‘Guided surgery won’t solve all your problems,’ he warned the crowd. ‘But it will make everything a lot safer for you and your patient.’
He explained the digital workflow, celebrating the ease and flexibility it provides. But he cautioned his audience that although it is a powerful tool, digital technology is not a panacea for all surgeons’ problems.
He added: ‘You must have a very good understanding of the anatomy in order to be able to make a success of anatomically guided, prosthetically driven treatment planning.’
Radiologist Zahra Haiderali agreed with his statements. In her lecture she explained the vital role technology can play in providing that understanding.
She explained: ‘An OPG is a two-dimensional depiction of a three-dimensional structure. You simply can’t analyse the site properly without looking at it in all dimensions.’
The digital theme continued as clinical dental technician Sergio Polisi delivered his lecture on ‘3D virtual patient reproduction’. Things took a decidedly more hands-on turn as the afternoon went on.
Anthony Bendkowski acknowledged as much as he opened his lecture on the concept of conometric connections in implant dentistry, cunningly titled ‘No screw, no glue’.
‘It’s very non-digital, this,’ he says. ‘In a way, that’s quite refreshing.’
His discussion on the principles and application of conometric friction went down a storm. With audience members firing questions at him long after finishing his lecture.
Following him, Nigel Saynor pulled no punches as he stalked across the stage, examining the ‘Cause, effect, impact and management of implant failure’ in his characteristically direct manner.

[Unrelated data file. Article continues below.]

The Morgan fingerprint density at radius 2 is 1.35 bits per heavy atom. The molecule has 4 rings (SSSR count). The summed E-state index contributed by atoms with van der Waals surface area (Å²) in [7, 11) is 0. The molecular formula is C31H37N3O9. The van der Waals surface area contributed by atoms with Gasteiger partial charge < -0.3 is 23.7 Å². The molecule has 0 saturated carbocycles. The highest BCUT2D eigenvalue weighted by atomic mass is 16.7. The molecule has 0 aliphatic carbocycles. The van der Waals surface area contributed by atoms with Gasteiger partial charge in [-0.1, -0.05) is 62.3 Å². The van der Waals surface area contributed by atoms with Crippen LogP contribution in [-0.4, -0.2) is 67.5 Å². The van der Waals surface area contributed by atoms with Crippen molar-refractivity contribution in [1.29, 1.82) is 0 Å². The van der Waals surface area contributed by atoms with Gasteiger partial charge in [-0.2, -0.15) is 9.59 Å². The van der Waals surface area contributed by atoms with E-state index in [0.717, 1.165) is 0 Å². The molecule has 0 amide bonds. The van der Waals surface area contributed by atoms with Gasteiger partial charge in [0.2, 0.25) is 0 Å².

‘We’re here because teeth fail,’ he said. ‘Do you think that what you can produce can be good enough to do better than a natural tooth?’
He went further, challenging the audience’s assumptions asking: ‘What is true success when we’re talking about implants? What are the criteria we look for in our own practices? Only with the knowledge of where failures come from can we seek to prevent them effectively.’
Setting the bar
Over on the main stage, Andrew Dawood – an expert strongly associated with digital technology – was making his own case for the tangible aspects of implant dentistry.
His talk – ‘Simple solutions to complex implant problems’ – revealed how even the lead of cutting-edge referral practices need to pursue a grounded approach to clinical dentistry and patient care.
Speaking to the standing room-only crowd, he discussed everything from materials to screw characteristics, even making reference to his own allergy to cobalt as a means of explaining the importance of being prepared for the unexpected.
If expectations were high to begin with, the 2020 Implant Dentistry Show surpassed them all – the bar has been set high for 2021.
To register for 2021, visit implantdentistryshow.co.uk.
Published first in Dentistry magazine. To subscribe to receive the magazine visit www.fmc.co.uk.